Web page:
About 3 minutes after the block, the patient felt numbness in his arm. Motor block assessed by Bromage score indicated level 2. Roughly 10 minutes after withdrawal ofg the needle, the patient became confused, unconscious, and then apneic. SpO2 decreased from 100% to 50%. Supported ventilation via face mask with 100% oxygen was applied for 5 minutes, and SpO2 recovered to a normal range of 98%–100%. Hemodynamics were stable throughout this period. Spontaneous breathing returned to a rate of 18 per minute, but the patient was still unconscious and did not respond to verbal commands or deep pain stimulation anymore. Pupils were a normal size and replied adequately to light.
At 20 minutes after loss of consciousness, intravenous 10% lipid-emulsion therapy was initiated with a bolus dose of 3 mL/kg (150 mL) for 1 minute. Immediately after completion of the bolus dose, the patient opened his eyes, responded well to verbal commands, and achieved full recovery. We did not use continuous infusion of lipid emulsion, and the surgical procedure continued for 64 minutes under brachial plexus anesthesia. The patient was transferred to the postoperative care unit with normal hemodynamic and respiratory parameters. He was discharged after 7 days of treatment.
In March 2018, a 32-year-old female patient was admitted to Military Hospital 103 for treatment of an osteoma in the upper head of the left humerus. She had undergone seven operations before, and was scheduled to undergo left glenohumeral joint-replacement procedure. The old surgical site was still swollen and secreting purulent exudate. The patient had an asthenic body habitus with a BMI of 18.5 (1.55 m and 45 kg). ThLaboratory values related to cardiac and pulmonary function were within normal physiological limits. Vital parameters were observed continuously on a Nihon Kohden monitor, oxygen was given via face mask at a rate of 5 L/min, and an 18 G intravenous needle was placed. Her mental status was normal. Vital signs immediately before anesthesia indicated heart rate (HR) 84 beats/minute, blood pressure (BP) 125/55 mmHg, and SpO2 100%.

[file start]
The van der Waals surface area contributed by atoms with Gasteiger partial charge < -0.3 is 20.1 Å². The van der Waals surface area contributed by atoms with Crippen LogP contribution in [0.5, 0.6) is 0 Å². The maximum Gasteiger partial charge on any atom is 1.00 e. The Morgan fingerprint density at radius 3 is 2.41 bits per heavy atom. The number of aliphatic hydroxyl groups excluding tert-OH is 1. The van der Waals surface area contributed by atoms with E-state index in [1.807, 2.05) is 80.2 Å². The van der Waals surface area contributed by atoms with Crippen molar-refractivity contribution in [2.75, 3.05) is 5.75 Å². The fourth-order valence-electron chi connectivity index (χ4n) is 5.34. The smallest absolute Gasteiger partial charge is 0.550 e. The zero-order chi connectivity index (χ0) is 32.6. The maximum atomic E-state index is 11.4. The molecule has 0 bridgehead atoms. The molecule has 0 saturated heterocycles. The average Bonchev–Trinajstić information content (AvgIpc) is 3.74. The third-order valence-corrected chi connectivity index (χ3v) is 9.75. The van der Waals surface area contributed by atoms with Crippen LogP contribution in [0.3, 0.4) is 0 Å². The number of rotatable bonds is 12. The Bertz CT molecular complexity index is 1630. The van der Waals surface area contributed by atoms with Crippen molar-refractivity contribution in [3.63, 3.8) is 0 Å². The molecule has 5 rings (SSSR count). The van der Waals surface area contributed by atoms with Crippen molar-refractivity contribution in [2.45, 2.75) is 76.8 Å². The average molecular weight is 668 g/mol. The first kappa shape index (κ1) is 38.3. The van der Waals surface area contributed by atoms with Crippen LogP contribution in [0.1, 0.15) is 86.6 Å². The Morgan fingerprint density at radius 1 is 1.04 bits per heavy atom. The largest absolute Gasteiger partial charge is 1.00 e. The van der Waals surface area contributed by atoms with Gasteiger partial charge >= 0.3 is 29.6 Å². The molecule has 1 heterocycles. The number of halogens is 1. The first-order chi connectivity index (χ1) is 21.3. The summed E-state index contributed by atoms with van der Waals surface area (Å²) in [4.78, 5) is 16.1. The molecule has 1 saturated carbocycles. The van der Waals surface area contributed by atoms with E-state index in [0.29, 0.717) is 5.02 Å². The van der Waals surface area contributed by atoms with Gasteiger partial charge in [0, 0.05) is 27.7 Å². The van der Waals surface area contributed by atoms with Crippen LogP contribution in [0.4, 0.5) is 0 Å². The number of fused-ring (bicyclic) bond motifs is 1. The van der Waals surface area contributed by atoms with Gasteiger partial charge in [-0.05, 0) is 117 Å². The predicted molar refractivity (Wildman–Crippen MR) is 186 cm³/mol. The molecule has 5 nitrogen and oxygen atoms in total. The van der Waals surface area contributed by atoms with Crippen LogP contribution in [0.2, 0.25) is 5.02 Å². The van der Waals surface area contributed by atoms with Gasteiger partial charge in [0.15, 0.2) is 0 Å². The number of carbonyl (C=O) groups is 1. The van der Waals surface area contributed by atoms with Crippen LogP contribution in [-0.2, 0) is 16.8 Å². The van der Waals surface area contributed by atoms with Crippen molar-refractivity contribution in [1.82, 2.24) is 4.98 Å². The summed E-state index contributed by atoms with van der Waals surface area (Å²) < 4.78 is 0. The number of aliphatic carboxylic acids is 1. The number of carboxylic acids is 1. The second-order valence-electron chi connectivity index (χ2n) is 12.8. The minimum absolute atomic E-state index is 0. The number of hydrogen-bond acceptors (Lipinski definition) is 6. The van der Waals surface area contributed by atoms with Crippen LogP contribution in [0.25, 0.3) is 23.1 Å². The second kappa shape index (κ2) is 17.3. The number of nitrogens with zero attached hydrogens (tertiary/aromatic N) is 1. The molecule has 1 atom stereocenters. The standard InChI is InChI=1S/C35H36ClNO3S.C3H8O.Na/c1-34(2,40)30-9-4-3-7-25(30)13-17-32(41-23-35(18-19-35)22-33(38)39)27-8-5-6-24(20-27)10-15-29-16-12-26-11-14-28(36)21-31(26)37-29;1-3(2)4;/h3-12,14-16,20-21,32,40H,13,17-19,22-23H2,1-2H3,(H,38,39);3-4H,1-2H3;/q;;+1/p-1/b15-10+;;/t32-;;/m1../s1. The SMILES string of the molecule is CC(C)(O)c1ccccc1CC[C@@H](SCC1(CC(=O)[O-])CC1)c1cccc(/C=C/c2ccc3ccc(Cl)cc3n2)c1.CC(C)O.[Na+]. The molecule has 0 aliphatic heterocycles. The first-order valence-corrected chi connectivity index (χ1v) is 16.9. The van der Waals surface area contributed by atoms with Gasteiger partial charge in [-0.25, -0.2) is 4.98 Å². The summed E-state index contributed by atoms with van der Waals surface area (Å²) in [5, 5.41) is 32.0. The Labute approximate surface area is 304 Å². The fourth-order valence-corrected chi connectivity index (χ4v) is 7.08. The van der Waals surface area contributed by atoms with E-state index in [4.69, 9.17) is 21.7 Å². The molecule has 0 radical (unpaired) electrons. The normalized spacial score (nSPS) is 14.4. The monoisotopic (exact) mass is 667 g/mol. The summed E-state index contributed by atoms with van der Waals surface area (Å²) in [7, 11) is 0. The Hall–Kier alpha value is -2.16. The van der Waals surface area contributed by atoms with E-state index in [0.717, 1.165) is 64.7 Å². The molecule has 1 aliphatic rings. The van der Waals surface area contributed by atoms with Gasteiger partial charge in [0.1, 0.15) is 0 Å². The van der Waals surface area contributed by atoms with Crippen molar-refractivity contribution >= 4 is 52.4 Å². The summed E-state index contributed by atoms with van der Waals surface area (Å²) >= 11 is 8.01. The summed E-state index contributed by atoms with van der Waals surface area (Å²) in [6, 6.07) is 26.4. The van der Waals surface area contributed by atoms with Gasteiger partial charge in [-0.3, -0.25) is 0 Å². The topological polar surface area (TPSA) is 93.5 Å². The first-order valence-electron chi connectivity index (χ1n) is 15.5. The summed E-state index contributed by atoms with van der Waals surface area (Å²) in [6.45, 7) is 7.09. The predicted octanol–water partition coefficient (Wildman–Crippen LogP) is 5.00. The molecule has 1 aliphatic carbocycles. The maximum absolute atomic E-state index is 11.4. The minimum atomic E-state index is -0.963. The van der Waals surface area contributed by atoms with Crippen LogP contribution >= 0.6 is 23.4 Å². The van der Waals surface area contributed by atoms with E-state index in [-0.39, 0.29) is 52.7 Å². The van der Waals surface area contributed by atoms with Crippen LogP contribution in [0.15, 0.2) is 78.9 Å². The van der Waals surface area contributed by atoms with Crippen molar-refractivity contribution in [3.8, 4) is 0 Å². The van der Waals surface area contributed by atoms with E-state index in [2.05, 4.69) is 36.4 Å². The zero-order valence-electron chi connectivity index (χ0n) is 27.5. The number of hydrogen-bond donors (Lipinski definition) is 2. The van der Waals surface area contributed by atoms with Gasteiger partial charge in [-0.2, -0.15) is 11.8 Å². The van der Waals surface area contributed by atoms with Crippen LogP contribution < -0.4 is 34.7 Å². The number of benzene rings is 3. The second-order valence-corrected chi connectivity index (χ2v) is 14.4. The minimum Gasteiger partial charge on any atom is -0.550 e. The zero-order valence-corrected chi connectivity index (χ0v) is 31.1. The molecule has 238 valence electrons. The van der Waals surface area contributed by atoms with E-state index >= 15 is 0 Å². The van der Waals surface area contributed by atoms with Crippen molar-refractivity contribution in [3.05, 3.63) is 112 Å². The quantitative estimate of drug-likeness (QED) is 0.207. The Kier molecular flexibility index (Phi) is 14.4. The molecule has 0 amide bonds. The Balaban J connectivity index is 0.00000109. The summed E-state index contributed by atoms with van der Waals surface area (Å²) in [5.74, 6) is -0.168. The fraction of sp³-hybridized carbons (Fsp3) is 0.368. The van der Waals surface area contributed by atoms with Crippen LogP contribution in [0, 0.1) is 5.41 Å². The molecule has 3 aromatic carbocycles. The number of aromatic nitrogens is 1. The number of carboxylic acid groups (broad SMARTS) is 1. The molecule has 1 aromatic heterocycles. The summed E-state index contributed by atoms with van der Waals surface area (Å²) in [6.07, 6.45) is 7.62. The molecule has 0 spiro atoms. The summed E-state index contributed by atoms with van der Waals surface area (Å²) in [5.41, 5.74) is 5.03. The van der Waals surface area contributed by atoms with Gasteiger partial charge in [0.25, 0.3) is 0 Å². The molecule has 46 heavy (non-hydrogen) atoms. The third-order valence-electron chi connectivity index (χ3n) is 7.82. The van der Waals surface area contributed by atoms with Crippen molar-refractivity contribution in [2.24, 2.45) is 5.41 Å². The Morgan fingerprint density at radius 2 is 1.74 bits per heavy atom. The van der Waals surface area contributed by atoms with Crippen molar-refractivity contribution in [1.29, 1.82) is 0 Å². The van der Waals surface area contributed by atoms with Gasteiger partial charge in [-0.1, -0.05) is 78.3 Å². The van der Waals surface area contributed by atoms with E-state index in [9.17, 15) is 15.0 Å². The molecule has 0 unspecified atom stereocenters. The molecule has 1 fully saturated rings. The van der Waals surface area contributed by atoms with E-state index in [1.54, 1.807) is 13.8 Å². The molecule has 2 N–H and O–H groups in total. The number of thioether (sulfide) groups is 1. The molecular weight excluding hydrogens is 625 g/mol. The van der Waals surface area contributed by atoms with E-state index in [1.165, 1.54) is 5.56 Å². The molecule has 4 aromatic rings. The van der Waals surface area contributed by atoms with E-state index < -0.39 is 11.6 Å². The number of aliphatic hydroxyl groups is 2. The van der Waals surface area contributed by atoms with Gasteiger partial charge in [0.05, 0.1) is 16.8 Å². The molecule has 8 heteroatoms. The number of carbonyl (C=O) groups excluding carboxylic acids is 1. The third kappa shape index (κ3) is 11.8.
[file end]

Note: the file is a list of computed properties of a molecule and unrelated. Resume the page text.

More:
An interscalene block was performed under ultrasound guidance. Lidocaine (200 mg) and 45 mg ropivacaine with epinephrine 1:200,000 were administered after ensuring that the tip of the needle was indeed within the plexus cover on the ultrasound screen and there was no blood aspiration in the syringe. While the last 5 mL of anesthetic was being injected, the patient suddenly felt dizzy and reported a metallic taste with perioral and tongue numbness. The anesthesiologist aspirated a small amount of blood in the syringe, stopped the injection, and withdrew the needle. The patient showed clouding of consciousness and slowing response to verbal commands. Vital signs at this time were HR 88 beats/minute, BP 127/60 mmHg, and SpO2 100%. Around 30–40 seconds after stopping injection, HR increased to 140 beats/minute, BP increased to 201/130 mmHg, SpO2 maintained 100%. Two minutes after stopping the injection, the patient lost consciousness completely, breathed very slowly, and was provided ventilation support via face mask and manual resuscitator. The monitor showed that hemodynamic values had returned to the patient’s baseline: HR 89 beats/minute, BP 119/74 mmHg, and SpO2 100%. The cardiac rhythm was sinus, and she remained stable.
Ten minutes after LA administration, the patient was given an intravenous injection of 20% lipid emulsion 70 mL for 1 min (3 mg/kg), followed by an infusion of 150 mL for 15 minutes. After the bolus dose of lipid emulsion, the patient regained consciousness, responded well to verbal commands, and was oriented to name and age. After a further 20 minutes, the patient was completely conscious, communicated well, and was fully oriented. Her left upper extremity continued to manifest signs of effective sensory and motor brachial plexus blockade: 2/5 motor strength (movement possible, but not against gravity). She continued to report perioral and tongue numbness. After 2 hours, 20 minutes, patient was transferred to the inpatient ward, where we continued to observe her progression. After 48 hours, the patient had achieved complete recovery and there were no sequelae.